yathaa prakaashayatyekaha kritsnam lokamimam ravihi |
kshetram kshetree tathaa kritsnam prakaashayati bhaarata || 33 ||

 
Just as the one sun illumines the entire world, so does the knower of the field illumine the entire field, O Bhaarata.
 
yathaa : just as
prakaashayati : illumines
ekaha : the one
kritsnam : entire
lokam : world
imam : this
ravihi : sun
kshetram : field
kshetree : knower of the field
tathaa : so does
kritsnam : entire
prakaashayati : illumines
bhaarata : O Bhaarata
 
The example of space in the previous shloka was meant to illustrate the unaffected and untainted nature of the self. In this shloka, the example of the sun is given to highlight the actionless nature of the self. The sun is located millions of miles away from the earth, yet it enables life on earth to exist. Minerals, plants, animals and humans, everything and every being survives only from the sun’s energy. But the sun never acts. All of the actions happen on our planet distinct and separate from the sun.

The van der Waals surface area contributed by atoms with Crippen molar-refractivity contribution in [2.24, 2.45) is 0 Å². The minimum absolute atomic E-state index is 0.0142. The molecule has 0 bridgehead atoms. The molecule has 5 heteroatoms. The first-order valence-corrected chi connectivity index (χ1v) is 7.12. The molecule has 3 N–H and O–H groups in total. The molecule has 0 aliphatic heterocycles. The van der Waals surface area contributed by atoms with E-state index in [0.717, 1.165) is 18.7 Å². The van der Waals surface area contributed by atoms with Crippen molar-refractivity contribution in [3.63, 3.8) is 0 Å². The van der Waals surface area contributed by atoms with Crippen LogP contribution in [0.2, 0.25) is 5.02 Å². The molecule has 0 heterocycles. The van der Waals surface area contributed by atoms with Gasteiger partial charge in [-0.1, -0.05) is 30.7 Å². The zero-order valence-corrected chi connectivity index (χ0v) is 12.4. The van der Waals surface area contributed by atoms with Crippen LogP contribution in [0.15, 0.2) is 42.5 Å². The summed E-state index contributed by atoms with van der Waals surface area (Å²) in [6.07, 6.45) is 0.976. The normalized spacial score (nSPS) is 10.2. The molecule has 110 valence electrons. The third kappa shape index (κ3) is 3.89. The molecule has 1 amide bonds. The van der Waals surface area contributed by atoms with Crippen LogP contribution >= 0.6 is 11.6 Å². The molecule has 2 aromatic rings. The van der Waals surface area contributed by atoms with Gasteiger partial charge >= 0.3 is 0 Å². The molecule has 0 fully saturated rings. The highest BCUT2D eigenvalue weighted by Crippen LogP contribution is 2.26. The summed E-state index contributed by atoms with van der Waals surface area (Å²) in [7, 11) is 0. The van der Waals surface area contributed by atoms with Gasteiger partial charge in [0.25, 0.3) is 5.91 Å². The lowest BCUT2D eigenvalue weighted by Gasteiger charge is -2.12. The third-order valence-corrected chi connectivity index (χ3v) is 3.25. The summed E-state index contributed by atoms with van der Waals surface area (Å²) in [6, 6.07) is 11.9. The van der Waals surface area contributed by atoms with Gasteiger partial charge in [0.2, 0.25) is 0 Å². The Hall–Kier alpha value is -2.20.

Shri Krishna says that the self in us, the “I” in us is similar in nature to the sun. The self or the knower of the field, the kshetrajnya, illumines or knows the actions taking place in the kshetra, the field, our body, which is a part of Prakriti. Furthermore, the self does not take on the notion of pride or doership in the actions of the body, neither does it get differentiated due to the differences or modifications of Prakriti, just like the sun never claims doership nor gets differentiated due to the variety of form on our planet.
 
So, if the self is the sole knower of all of the actions in our body, how does our intellect know things? With respect to the analogy of the sun, the intellect can be compared to a pool of water that reflects the light of the sun. The intellect is just an instrument that functions due to tje knowledge of the self. If the intellect is calm and steady, it works perfectly in interpreting the information sent to it from the mind and senses. If it is agitated or dull, it cannot work perfectly, just like the sun’s reflection is disturbed when the pool of water is agitated or muddy.
 
Here, Shri Krishna asserts that the self is of the nature of “chit”. It is knowledge, awareness, consciousness personified.

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